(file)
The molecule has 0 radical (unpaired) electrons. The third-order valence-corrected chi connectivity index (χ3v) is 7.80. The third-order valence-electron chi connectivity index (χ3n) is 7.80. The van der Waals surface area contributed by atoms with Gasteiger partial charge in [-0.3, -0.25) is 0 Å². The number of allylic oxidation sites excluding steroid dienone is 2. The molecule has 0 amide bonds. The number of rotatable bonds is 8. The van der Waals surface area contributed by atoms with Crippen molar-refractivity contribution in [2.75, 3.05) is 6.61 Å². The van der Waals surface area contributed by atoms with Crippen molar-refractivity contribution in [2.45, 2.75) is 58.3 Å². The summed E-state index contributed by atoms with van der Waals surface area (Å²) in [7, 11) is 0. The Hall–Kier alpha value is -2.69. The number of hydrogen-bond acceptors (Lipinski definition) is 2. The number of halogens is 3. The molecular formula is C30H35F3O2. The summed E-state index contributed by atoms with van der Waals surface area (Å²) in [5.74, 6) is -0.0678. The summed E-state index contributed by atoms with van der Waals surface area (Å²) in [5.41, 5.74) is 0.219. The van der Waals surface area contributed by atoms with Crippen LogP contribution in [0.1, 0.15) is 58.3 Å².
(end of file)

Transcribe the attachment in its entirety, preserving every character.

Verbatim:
The molecule has 0 radical (unpaired) electrons. The third-order valence-corrected chi connectivity index (χ3v) is 7.80. The third-order valence-electron chi connectivity index (χ3n) is 7.80. The van der Waals surface area contributed by atoms with Gasteiger partial charge in [-0.3, -0.25) is 0 Å². The number of allylic oxidation sites excluding steroid dienone is 2. The molecule has 0 amide bonds. The number of rotatable bonds is 8. The van der Waals surface area contributed by atoms with Crippen molar-refractivity contribution in [2.75, 3.05) is 6.61 Å². The van der Waals surface area contributed by atoms with Crippen molar-refractivity contribution in [2.45, 2.75) is 58.3 Å². The summed E-state index contributed by atoms with van der Waals surface area (Å²) in [7, 11) is 0. The Hall–Kier alpha value is -2.69. The number of hydrogen-bond acceptors (Lipinski definition) is 2. The number of halogens is 3. The molecular formula is C30H35F3O2. The summed E-state index contributed by atoms with van der Waals surface area (Å²) in [5.74, 6) is -0.0678. The summed E-state index contributed by atoms with van der Waals surface area (Å²) in [5.41, 5.74) is 0.219. The van der Waals surface area contributed by atoms with Crippen LogP contribution in [0.1, 0.15) is 58.3 Å².